Posterior Tibial dysfunction is associated with the loss of function of the Posterior Tibial Muscle resulting from a repetitive strain or overuse of this muscle. The Posterior tibial muscle is the main muscle which supports the arch of the foot.
Main contributing factors
- Repetitive activity or motion that causes strain on the muscle and tendon
- Direct Trauma
- Poor foot structure causing excessive midfoot collapse
- Tight calf muscles
- Inflammatory processes such as Rheumatoid Arthritis
- More prevalent in Females over the age of 40 years
- Sudden increase in activity level
- Increased BMI
- Diffuse swelling on the arch of the foot
- Tenderness and warmth on the medial side of the ankle along the course of the tendon
- A gradual loss of the arch of the foot
- Excessive heel wear on the medial side of the shoes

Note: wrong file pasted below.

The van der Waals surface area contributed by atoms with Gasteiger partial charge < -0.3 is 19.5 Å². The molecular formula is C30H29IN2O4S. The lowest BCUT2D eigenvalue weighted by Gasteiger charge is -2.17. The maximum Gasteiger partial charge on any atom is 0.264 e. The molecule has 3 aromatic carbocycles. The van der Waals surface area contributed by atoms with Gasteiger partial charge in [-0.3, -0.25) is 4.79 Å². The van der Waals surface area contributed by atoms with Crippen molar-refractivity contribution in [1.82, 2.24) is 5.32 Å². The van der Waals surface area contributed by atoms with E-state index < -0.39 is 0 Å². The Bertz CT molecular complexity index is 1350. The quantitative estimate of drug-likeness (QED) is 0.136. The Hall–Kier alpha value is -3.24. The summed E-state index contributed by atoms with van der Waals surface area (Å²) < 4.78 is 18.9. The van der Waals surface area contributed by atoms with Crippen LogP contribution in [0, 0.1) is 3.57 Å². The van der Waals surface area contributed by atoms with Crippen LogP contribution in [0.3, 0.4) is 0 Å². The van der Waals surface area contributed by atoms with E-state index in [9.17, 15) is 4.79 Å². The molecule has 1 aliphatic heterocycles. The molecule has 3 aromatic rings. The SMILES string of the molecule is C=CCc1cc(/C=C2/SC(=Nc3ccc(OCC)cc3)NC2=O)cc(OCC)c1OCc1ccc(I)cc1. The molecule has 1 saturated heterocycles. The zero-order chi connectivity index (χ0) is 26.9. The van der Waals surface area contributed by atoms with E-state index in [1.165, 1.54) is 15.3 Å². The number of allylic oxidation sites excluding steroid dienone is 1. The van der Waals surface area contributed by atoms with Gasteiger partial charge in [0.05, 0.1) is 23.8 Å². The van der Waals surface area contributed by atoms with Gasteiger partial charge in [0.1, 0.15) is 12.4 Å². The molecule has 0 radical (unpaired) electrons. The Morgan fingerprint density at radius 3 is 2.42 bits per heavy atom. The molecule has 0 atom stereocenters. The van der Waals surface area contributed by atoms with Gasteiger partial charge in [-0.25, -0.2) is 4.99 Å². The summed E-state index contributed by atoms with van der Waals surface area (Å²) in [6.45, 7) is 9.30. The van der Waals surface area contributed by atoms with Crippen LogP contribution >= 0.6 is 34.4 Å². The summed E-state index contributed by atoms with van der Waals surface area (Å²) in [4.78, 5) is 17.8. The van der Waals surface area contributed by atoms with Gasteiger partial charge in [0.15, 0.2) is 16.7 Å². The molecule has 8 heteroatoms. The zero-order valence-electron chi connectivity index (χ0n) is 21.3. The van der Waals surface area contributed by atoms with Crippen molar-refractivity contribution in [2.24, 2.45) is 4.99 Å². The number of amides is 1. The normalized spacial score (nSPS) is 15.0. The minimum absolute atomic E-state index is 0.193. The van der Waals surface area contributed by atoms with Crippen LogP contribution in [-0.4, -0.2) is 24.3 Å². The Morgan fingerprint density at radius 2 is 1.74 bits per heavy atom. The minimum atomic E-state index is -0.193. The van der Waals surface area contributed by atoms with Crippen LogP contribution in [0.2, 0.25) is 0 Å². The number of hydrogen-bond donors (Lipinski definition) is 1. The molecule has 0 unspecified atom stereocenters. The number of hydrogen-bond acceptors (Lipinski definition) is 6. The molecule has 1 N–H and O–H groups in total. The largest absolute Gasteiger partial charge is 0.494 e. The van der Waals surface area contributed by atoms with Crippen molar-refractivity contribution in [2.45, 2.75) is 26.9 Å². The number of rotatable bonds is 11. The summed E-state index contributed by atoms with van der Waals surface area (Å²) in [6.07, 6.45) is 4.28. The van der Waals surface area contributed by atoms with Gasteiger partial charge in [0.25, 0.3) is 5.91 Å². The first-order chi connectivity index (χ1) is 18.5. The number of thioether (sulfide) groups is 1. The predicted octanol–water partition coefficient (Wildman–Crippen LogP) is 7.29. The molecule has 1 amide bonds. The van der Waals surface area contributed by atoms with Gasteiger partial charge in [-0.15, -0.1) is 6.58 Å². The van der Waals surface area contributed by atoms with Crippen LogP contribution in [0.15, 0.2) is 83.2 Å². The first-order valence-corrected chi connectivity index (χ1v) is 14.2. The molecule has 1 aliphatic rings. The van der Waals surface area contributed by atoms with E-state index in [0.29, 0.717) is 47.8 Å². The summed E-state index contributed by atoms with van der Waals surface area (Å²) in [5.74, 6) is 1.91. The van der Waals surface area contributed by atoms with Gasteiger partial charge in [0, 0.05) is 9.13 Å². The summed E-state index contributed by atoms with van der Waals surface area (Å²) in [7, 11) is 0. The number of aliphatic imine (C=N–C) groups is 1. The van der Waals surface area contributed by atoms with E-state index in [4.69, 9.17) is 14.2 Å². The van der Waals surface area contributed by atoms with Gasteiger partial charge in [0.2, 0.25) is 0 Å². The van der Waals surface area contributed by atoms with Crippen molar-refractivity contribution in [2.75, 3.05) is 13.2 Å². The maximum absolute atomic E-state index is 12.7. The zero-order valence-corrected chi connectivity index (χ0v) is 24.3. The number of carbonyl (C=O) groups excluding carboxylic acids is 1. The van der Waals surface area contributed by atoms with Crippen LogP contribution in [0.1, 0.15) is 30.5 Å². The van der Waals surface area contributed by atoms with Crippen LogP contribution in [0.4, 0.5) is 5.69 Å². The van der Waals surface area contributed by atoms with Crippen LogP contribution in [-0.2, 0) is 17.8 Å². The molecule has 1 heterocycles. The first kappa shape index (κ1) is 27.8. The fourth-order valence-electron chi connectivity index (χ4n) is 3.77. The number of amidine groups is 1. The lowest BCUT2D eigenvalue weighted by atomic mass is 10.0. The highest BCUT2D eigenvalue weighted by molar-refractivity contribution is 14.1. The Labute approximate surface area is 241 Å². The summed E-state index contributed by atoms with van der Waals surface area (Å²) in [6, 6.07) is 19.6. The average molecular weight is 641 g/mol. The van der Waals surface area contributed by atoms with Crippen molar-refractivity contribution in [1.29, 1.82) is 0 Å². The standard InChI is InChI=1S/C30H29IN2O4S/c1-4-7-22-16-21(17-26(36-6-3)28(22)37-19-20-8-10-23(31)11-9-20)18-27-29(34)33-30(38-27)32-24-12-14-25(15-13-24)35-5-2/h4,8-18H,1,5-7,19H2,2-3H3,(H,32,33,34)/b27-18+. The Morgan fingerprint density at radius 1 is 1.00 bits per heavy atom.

- gait can become unsteady
- Difficulty rising onto the toes
Treatment for Posterior Tibial Tendon Dysfunction
- RICE – rest, ice, compression & elevation
- Non-steroidal anti-inflammatory drugs (Nurofen etc)
- Activity modification or reduction
- Footwear modification
- Orthotic therapy for long term repositioning of the foot.
- Possible immobilization in casts or walking boots
- Muscle strengthening exercises
What can you do?
- Reduce or modify current activities
- Gradually resume normal activity as symptoms resolve
- Ice after training/ activity 15 minutes on, 2 hours off, 15 minutes on
- Footwear assessment – it may be time for a new pair
- Eccentric strengthening of the posterior tibial muscle.